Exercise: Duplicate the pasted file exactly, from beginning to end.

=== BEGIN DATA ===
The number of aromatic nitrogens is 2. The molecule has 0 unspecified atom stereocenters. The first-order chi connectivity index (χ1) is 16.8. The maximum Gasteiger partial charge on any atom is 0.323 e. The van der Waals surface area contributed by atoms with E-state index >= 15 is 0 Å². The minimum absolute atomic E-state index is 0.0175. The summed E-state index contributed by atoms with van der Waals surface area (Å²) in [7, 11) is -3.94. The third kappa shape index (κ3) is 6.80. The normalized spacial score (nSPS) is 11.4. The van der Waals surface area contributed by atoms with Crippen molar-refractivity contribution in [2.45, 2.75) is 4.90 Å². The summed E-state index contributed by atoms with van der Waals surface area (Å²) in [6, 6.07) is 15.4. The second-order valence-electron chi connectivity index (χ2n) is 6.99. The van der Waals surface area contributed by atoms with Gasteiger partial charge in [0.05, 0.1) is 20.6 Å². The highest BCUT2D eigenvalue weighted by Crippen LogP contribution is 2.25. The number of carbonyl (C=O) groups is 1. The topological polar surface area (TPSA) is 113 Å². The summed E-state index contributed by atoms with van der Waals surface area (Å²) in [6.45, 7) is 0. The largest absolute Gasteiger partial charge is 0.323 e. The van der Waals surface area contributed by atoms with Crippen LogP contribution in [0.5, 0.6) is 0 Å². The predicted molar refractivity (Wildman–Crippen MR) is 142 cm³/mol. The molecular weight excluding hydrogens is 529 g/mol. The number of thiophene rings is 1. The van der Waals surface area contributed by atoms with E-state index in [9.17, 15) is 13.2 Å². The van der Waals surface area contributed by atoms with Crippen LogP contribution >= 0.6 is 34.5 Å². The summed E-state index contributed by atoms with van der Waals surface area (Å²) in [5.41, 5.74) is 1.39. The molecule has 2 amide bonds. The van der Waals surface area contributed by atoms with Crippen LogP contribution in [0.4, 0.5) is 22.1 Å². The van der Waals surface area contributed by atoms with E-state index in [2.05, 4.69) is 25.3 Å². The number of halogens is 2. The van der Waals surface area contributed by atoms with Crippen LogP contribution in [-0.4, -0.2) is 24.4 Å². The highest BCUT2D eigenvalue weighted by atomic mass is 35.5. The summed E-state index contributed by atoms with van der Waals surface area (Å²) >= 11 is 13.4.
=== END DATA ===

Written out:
The number of aromatic nitrogens is 2. The molecule has 0 unspecified atom stereocenters. The first-order chi connectivity index (χ1) is 16.8. The maximum Gasteiger partial charge on any atom is 0.323 e. The van der Waals surface area contributed by atoms with E-state index >= 15 is 0 Å². The minimum absolute atomic E-state index is 0.0175. The summed E-state index contributed by atoms with van der Waals surface area (Å²) in [7, 11) is -3.94. The third kappa shape index (κ3) is 6.80. The normalized spacial score (nSPS) is 11.4. The van der Waals surface area contributed by atoms with Crippen molar-refractivity contribution in [2.45, 2.75) is 4.90 Å². The summed E-state index contributed by atoms with van der Waals surface area (Å²) in [6, 6.07) is 15.4. The second-order valence-electron chi connectivity index (χ2n) is 6.99. The van der Waals surface area contributed by atoms with Gasteiger partial charge in [0.05, 0.1) is 20.6 Å². The highest BCUT2D eigenvalue weighted by Crippen LogP contribution is 2.25. The number of carbonyl (C=O) groups is 1. The topological polar surface area (TPSA) is 113 Å². The summed E-state index contributed by atoms with van der Waals surface area (Å²) in [6.45, 7) is 0. The largest absolute Gasteiger partial charge is 0.323 e. The van der Waals surface area contributed by atoms with Crippen LogP contribution in [0.5, 0.6) is 0 Å². The predicted molar refractivity (Wildman–Crippen MR) is 142 cm³/mol. The molecular weight excluding hydrogens is 529 g/mol. The number of thiophene rings is 1. The van der Waals surface area contributed by atoms with E-state index in [9.17, 15) is 13.2 Å². The van der Waals surface area contributed by atoms with Crippen LogP contribution >= 0.6 is 34.5 Å². The summed E-state index contributed by atoms with van der Waals surface area (Å²) in [5.41, 5.74) is 1.39. The molecule has 2 amide bonds. The van der Waals surface area contributed by atoms with Crippen LogP contribution in [0.4, 0.5) is 22.1 Å². The van der Waals surface area contributed by atoms with E-state index in [2.05, 4.69) is 25.3 Å². The number of halogens is 2. The van der Waals surface area contributed by atoms with Crippen LogP contribution in [-0.4, -0.2) is 24.4 Å². The highest BCUT2D eigenvalue weighted by atomic mass is 35.5. The summed E-state index contributed by atoms with van der Waals surface area (Å²) >= 11 is 13.4.